The Book Seer is another little project we’ve just released onto the web. It’s very simple, and hopefully quite nice. Tell it what you’ve just read and it’ll suggest some stuff to read next.
It’s very simple. It’s just pulling suggestions from Amazon and LibraryThing – at the moment. I’d like to pull stuff from more places, but it’s not easy.
For example, I like supporting local libraries and bookshops. But there’s basically no way to get at this data. I’m really glad that The Book Partnership exists, but it’s not exactly a beacon of open data best practice, and its Local Bookshops service is slow, cludgey, and impossible to link to in useful, meaningful ways. Likewise, the Museums, Libraries and Archives Council’s Find A Library service. There’s better data out there for libraries, but it’s mostly monopolised and ring-fenced by the Online Computer Library Centre (for more on this, see my post at Booktwo: OCLC and the Great Library Scandal).
And even many other online reading apps don’t have great ways of getting this kind of useful information out (by which I mean connections-between-books, not just the books themselves). The LibraryThing part is done by horrible old screen-scraping (sorry, Tim), and I couldn’t even make that work with GoodReads or Shelfari or Bookmooch or Bookarmy or Bookrabbit (RIP) or … well, you get the idea.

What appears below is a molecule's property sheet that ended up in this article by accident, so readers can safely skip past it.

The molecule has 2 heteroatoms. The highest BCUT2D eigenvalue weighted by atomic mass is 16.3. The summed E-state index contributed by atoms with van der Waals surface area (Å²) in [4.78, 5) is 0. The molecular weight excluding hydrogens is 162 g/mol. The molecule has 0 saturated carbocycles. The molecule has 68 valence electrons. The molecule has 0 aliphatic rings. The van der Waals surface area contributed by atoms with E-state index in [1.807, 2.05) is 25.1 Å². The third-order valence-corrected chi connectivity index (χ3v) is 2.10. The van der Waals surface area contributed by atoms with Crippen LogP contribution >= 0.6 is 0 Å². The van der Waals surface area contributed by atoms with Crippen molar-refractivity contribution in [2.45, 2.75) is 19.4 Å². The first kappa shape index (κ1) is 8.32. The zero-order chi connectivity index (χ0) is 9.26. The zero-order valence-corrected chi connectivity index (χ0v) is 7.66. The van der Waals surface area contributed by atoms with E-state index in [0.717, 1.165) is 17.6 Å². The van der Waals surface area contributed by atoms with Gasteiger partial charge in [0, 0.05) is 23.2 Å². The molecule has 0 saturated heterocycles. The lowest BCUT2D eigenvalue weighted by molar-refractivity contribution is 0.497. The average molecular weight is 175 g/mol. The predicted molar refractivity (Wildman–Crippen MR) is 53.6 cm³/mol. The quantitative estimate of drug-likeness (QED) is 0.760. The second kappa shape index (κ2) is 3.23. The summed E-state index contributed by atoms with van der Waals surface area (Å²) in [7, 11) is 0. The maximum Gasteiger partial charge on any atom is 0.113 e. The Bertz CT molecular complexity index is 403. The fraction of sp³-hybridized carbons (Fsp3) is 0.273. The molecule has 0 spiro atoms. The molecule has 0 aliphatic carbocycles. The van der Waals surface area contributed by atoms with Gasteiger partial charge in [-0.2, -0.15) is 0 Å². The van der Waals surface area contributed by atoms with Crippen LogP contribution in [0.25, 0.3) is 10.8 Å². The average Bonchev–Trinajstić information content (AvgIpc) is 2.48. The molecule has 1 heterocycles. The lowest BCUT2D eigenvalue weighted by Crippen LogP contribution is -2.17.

Book data is hard, but it shouldn’t be. It’s also valuable, and that’s why Amazon ranks higher than most publishers for their own books, and why monopolies like the OCLC exist and why things like OpenLibrary are A Good Thing (and I need to have a proper play with their API). Data should be free. Representations of that data can then be used by all, and the most successfull will Rise. That’s the idea, anyway: things like this should be easier to build.
Enough from me. Go, ye, to the Book Seer, and be Enlightened.
P.P.S. The Book Seer is in fact the late Mr Charles Lucy, distinguished artist and most estimable gentleman, courtesy of the London Illustrated News, 1873, and Wikimedia Commons.
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